Web-based traffic signs seem like the perfect solution for agencies that have speed enforcement problems. With the ability to change the sign’s message online — as well as receive alerts and data from the sign — no longer do supervisors need to send precious units to the signs to perform these functions manually.
But in January 2009, signs in Austin (Texas) were hacked. Displaying messages like “Caution! Zombies Ahead!!!” they slowed traffic and made for some debate about “harmless fun” (reminiscent of the MIT hacks) vs. vandalism as a threat to public safety.
The signs were not connected to the internet, so hackers had to be there physically to break the locks and the passwords on the controller computers inside. Nevertheless, technology advancements mean that law enforcement administrators need to remember: information security isn’t just about sensitive employee and crime-related data.
- In late 2010, Iowa’s AMBER Alert system was hacked for the third time that year. The culprit: a vulnerability in the site, which also hosted the Iowa State Patrol’s crash report website.
- Between April and November the same year, confidential Mesa County (Colorado) Sheriff’s Department data were exposed due to a mistake by an employee. The 20-year-old database contained confidential informant records along with police intelligence.
- And in England, North Yorkshire police were found to have violated data protection laws more than three dozen times over three years.
Why are these stories important? They reflect that the more law enforcement agencies rely on information technology to make police work more efficient, the more threats they will face from both outside and inside. Whether student pranksters (as was speculated in Austin), foreign operatives (as was speculated in Iowa), or ill informed employees, these threats can take many different forms.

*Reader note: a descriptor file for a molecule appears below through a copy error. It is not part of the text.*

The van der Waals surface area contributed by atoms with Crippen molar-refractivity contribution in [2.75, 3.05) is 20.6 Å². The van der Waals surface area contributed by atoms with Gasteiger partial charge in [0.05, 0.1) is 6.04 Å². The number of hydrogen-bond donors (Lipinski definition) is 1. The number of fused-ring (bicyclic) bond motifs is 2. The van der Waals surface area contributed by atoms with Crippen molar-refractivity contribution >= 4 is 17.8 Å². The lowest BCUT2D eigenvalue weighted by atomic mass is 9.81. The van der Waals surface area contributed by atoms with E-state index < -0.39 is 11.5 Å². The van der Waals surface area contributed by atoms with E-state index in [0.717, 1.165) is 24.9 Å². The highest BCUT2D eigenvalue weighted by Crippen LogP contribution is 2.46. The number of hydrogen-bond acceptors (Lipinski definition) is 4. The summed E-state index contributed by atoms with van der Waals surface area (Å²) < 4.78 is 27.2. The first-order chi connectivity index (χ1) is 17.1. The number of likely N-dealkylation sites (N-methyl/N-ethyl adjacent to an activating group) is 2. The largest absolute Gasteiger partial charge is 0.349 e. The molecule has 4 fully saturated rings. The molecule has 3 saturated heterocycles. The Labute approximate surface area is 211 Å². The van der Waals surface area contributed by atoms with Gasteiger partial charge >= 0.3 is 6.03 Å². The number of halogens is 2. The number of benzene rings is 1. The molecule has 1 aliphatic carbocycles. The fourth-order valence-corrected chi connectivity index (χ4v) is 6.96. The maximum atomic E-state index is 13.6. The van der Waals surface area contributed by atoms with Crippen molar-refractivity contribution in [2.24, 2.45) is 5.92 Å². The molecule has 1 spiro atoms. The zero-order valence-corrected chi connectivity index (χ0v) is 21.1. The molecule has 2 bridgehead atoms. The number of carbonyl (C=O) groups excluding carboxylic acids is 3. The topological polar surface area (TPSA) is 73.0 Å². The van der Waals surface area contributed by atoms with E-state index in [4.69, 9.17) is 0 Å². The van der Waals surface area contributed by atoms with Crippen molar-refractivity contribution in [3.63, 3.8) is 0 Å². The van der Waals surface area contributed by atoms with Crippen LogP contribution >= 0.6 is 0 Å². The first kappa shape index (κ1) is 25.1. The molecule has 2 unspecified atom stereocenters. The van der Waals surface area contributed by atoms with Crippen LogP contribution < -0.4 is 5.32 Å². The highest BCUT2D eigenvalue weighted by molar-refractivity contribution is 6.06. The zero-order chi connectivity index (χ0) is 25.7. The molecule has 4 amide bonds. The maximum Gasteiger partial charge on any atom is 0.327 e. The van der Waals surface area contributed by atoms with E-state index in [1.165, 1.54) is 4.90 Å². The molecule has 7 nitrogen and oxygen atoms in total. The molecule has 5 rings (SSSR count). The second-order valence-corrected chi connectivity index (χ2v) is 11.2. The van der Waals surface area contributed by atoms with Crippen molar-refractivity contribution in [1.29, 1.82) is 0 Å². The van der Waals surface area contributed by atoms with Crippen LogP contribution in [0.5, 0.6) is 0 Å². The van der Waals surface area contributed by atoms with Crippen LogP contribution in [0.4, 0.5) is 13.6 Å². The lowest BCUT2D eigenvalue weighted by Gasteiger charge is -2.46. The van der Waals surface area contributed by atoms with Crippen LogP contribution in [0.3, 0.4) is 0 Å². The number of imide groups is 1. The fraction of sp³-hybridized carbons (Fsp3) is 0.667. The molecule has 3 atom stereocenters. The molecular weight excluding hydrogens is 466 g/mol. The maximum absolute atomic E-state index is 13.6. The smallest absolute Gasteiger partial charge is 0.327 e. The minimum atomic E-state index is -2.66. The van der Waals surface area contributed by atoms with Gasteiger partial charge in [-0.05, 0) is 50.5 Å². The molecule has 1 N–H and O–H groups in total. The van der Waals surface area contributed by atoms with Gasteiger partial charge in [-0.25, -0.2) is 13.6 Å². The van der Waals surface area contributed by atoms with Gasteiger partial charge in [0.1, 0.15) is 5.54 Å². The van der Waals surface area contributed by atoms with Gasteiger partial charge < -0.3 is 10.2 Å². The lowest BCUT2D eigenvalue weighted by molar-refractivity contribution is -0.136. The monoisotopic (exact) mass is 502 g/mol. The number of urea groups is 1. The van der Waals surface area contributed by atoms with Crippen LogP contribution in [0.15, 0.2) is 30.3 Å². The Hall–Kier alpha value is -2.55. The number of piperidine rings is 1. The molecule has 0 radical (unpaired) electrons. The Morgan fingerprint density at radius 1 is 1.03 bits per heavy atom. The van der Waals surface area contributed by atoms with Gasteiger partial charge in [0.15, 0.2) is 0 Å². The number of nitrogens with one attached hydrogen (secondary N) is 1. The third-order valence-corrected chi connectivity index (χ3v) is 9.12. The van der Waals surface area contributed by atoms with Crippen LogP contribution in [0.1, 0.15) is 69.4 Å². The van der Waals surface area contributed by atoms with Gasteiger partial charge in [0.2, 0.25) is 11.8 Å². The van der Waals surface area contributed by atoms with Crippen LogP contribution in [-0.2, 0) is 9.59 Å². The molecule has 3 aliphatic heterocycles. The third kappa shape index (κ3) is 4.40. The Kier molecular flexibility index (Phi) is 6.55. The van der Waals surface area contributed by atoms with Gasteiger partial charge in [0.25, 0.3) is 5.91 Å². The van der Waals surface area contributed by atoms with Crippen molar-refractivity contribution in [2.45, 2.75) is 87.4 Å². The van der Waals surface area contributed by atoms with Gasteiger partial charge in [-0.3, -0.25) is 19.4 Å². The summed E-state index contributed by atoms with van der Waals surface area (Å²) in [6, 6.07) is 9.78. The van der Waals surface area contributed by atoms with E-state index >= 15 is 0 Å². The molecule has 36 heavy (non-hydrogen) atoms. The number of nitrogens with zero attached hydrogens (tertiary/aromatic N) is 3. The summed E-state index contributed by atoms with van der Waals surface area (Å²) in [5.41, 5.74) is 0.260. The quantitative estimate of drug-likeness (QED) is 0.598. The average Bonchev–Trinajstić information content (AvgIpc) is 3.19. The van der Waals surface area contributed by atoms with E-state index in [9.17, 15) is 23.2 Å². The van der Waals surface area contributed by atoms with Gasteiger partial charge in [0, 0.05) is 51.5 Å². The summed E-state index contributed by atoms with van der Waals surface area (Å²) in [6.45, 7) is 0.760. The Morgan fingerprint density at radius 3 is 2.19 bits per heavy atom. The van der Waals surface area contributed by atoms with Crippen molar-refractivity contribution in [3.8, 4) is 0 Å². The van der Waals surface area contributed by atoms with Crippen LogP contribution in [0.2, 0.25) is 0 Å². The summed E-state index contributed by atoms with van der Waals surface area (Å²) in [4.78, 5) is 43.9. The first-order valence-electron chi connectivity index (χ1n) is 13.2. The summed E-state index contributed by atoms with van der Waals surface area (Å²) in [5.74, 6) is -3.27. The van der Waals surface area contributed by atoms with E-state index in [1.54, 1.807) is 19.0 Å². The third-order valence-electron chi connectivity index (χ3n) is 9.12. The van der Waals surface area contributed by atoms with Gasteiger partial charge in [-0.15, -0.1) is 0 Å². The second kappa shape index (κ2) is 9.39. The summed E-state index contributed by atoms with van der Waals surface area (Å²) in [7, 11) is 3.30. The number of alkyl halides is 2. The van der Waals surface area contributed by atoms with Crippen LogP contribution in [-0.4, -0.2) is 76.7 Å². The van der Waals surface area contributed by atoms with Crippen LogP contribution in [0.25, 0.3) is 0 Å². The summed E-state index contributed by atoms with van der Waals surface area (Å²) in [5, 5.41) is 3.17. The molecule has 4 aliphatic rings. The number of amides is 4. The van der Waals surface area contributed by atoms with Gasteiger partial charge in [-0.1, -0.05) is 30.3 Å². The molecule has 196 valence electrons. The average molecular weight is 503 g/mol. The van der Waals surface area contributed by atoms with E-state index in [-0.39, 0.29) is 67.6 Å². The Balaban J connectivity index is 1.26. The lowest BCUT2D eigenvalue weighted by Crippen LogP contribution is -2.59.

For example, remote-controlled robots are increasingly being deployed in bomb and hostage situations, as in Milwaukee in December. However, as early as last year, cybercrime and security expert Marc Goodman warned of vulnerabilities in battlefield robots, which could easily translate into vulnerabilities for police robotics as well.
The point is not to spread fear, uncertainty and doubt (FUD) about deploying new technologies. Rather, as Goodman puts it: “While electronic warfare is a relatively old domain, the presence of battlefield (and perhaps police robots) means there is a whole additional set of technologies which need to be fully understood and protected prior to deployment in real world scenarios.”
The same can be said of social media, “the cloud,” or even computer-controlled traffic signs. Nothing is completely secure; the human factor trumps all. However, the public- and officer-safety, force-multiplying, and investigative benefits of each kind of technology are too great to avoid them entirely.